My Recent Magazine Interview By Crash Taylor

I was recently interviewed by the highly talented photographer Crash Taylor for a new industry publication called Turning Pro...

Why did you become a photographer? Can you tell us about the path you took to become a professional photographer? Have you had any formal training, or if not how did you teach yourself?

I've always been interested in the visual arts, whether that's drawing, sculpture or textile. I started off in art and design, mainly sketches of people and still life and had friends that could sketch incredibly loosely and create masterpieces whereas I, on the other hand, really had to work at it.

Because I spent so much longer on my drawings I began to use photographic stills to refer to. Before too long I was getting a kick out of making that still and I realised I'd found my calling.

At the time I was at Reading College of Art and was fortunate enough to be offered a place to study professional photography at Bournemouth Arts Institute. 

After my degree I went straight to London to assist fashion, advertising and editorial photographers. It was an incredibly steep learning curve but ultimately I gained more from the first six months of assisting than I did during my entire course.

I think it's important to throw yourself in at the deep end so that when you come out of the other side you're always much stronger.

After a short while I decided that I no longer wanted to assist and started up on my own.

Assisting taught me several highly valuable lessons. Firstly, how to make money from photographs and how to charge for my personal way of seeing things. But I also got to meet and greet incredibly diverse people. I became more educated and much more aware of what it was to be a photographer and, more importantly, what I wanted to say with my images.

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What advice do you have for amateurs wanting to become professional?

Know where you want to be, make unique images and avoid fads.

Developing a strong, unique style early on in a photography career is invaluable. Avoid faddy post production such as overzealous use of the vintage style. When it's done well it's great but unfortunately most of the industry now use it to make a bland image interesting.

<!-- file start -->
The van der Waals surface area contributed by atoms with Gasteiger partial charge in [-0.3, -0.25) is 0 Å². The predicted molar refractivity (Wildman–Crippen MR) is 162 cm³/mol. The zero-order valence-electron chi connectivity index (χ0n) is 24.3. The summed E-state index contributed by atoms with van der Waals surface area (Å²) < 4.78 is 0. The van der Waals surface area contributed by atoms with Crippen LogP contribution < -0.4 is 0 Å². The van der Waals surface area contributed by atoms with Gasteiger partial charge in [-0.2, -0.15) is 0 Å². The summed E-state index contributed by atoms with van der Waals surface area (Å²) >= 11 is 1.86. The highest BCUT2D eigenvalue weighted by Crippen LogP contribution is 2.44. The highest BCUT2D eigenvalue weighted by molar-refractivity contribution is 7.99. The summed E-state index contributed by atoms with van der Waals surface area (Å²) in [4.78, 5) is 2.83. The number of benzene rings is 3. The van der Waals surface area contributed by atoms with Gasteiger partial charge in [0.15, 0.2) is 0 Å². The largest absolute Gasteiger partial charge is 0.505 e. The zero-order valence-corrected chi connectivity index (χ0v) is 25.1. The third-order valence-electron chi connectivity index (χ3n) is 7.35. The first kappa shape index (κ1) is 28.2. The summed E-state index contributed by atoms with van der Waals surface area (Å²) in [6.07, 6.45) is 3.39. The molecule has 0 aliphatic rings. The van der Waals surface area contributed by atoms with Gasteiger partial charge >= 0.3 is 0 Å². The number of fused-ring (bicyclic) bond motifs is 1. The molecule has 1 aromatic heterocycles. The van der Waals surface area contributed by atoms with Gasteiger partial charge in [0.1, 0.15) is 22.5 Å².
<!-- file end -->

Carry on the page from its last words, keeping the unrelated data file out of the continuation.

Be different and believe in your style and don't be lead or drawn in by the majority as you'll be competing with the masses.

Have the confidence to be yourself!

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Is there anything you would have done differently during your photographic career?

During the first few years I wish I'd known then what I know now, because I would have placed a lot less emphasis on making pretty pictures, often hugely devoid of any emotion or character - lacking soul.

I now have much more of a personal, reflective approach to my work.

I would also allow myself much more time to document my children growing up, something I'm set on doing from now on.

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Have you ever had anything go wrong at a wedding and if so, how did you handle it?

In my first year of business inevitably things were a little interesting, nothing too catastrophic.

My first same sex wedding was quite a test for me. In your first year, or at least my first year, I used what worked at previous weddings on the following ones. This particular time it was 'three cheers for the bride and groom' during a big group shot of the entire wedding.

Needless to say the bride and bride didn't find it particularly amusing. It was painful at the time and I remember seeing everyone's faces in the group during my edits - luckily most people found it amusing.

I can look back on it now with amusement, perhaps a little fondness of my naivety! But you only make that sort of mistake once!

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We know that each of us has someone or something, which inspires our life and work. Can you tell us the true basis of your inspiration?

I find people very interesting to watch and document.